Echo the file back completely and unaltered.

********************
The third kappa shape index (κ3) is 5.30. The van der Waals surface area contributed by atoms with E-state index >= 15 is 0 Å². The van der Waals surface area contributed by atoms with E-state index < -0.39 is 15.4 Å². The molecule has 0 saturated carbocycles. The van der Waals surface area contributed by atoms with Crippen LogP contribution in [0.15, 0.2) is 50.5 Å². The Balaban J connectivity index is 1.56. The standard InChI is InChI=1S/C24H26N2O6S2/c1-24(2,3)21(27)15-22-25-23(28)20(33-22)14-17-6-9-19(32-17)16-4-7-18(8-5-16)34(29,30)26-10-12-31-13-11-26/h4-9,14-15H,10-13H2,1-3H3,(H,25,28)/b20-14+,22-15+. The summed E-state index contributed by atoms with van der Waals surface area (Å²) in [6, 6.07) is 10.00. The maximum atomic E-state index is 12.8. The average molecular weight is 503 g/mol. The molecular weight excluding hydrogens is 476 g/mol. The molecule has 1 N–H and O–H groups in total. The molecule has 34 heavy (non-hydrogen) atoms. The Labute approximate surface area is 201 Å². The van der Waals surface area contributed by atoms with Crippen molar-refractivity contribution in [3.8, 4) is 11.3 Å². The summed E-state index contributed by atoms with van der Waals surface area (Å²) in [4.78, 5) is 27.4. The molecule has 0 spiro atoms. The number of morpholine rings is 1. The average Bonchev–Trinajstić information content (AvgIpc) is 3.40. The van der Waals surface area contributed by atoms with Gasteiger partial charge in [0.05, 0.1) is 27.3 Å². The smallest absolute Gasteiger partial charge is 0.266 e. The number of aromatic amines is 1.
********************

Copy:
The third kappa shape index (κ3) is 5.30. The van der Waals surface area contributed by atoms with E-state index >= 15 is 0 Å². The van der Waals surface area contributed by atoms with E-state index < -0.39 is 15.4 Å². The molecule has 0 saturated carbocycles. The van der Waals surface area contributed by atoms with Crippen LogP contribution in [0.15, 0.2) is 50.5 Å². The Balaban J connectivity index is 1.56. The standard InChI is InChI=1S/C24H26N2O6S2/c1-24(2,3)21(27)15-22-25-23(28)20(33-22)14-17-6-9-19(32-17)16-4-7-18(8-5-16)34(29,30)26-10-12-31-13-11-26/h4-9,14-15H,10-13H2,1-3H3,(H,25,28)/b20-14+,22-15+. The summed E-state index contributed by atoms with van der Waals surface area (Å²) in [6, 6.07) is 10.00. The maximum atomic E-state index is 12.8. The average molecular weight is 503 g/mol. The molecular weight excluding hydrogens is 476 g/mol. The molecule has 1 N–H and O–H groups in total. The molecule has 34 heavy (non-hydrogen) atoms. The Labute approximate surface area is 201 Å². The van der Waals surface area contributed by atoms with Crippen molar-refractivity contribution in [3.8, 4) is 11.3 Å². The summed E-state index contributed by atoms with van der Waals surface area (Å²) in [4.78, 5) is 27.4. The molecule has 0 spiro atoms. The number of morpholine rings is 1. The average Bonchev–Trinajstić information content (AvgIpc) is 3.40. The van der Waals surface area contributed by atoms with Gasteiger partial charge in [0.05, 0.1) is 27.3 Å². The smallest absolute Gasteiger partial charge is 0.266 e. The number of aromatic amines is 1.